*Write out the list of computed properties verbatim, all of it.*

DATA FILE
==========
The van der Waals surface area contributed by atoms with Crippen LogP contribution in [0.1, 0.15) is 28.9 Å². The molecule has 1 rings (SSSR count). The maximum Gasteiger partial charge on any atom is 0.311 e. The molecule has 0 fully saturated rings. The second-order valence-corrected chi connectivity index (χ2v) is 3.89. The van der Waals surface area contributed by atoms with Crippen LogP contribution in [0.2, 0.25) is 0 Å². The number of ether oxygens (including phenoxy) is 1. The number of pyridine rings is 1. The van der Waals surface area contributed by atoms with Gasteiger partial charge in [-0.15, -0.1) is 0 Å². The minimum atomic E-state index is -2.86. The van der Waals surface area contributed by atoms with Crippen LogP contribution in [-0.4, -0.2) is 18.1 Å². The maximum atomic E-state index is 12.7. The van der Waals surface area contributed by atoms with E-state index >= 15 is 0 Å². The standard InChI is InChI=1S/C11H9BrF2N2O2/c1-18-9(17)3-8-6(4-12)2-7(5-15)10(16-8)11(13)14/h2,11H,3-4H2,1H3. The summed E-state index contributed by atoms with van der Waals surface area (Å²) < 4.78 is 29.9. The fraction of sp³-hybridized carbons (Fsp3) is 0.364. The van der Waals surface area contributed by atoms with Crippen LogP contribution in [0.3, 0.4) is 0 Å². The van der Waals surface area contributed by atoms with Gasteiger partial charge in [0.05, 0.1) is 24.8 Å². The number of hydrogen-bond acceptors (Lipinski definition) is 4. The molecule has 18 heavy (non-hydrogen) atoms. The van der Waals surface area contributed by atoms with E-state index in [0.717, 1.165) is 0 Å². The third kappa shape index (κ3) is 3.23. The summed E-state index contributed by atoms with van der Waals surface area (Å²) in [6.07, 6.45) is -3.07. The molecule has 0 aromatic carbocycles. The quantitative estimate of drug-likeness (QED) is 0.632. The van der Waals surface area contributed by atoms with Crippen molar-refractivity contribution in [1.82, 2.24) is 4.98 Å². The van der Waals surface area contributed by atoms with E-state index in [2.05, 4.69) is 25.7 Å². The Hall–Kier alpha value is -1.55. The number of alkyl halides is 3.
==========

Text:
The van der Waals surface area contributed by atoms with Crippen LogP contribution in [0.1, 0.15) is 28.9 Å². The molecule has 1 rings (SSSR count). The maximum Gasteiger partial charge on any atom is 0.311 e. The molecule has 0 fully saturated rings. The second-order valence-corrected chi connectivity index (χ2v) is 3.89. The van der Waals surface area contributed by atoms with Crippen LogP contribution in [0.2, 0.25) is 0 Å². The number of ether oxygens (including phenoxy) is 1. The number of pyridine rings is 1. The van der Waals surface area contributed by atoms with Gasteiger partial charge in [-0.15, -0.1) is 0 Å². The minimum atomic E-state index is -2.86. The van der Waals surface area contributed by atoms with Crippen LogP contribution in [-0.4, -0.2) is 18.1 Å². The maximum atomic E-state index is 12.7. The van der Waals surface area contributed by atoms with E-state index >= 15 is 0 Å². The standard InChI is InChI=1S/C11H9BrF2N2O2/c1-18-9(17)3-8-6(4-12)2-7(5-15)10(16-8)11(13)14/h2,11H,3-4H2,1H3. The summed E-state index contributed by atoms with van der Waals surface area (Å²) < 4.78 is 29.9. The fraction of sp³-hybridized carbons (Fsp3) is 0.364. The van der Waals surface area contributed by atoms with Crippen LogP contribution in [0.3, 0.4) is 0 Å². The van der Waals surface area contributed by atoms with Gasteiger partial charge in [0.05, 0.1) is 24.8 Å². The number of hydrogen-bond acceptors (Lipinski definition) is 4. The molecule has 18 heavy (non-hydrogen) atoms. The van der Waals surface area contributed by atoms with E-state index in [0.717, 1.165) is 0 Å². The third kappa shape index (κ3) is 3.23. The summed E-state index contributed by atoms with van der Waals surface area (Å²) in [6.07, 6.45) is -3.07. The molecule has 0 aromatic carbocycles. The quantitative estimate of drug-likeness (QED) is 0.632. The van der Waals surface area contributed by atoms with Crippen molar-refractivity contribution in [1.82, 2.24) is 4.98 Å². The van der Waals surface area contributed by atoms with E-state index in [2.05, 4.69) is 25.7 Å². The Hall–Kier alpha value is -1.55. The number of alkyl halides is 3.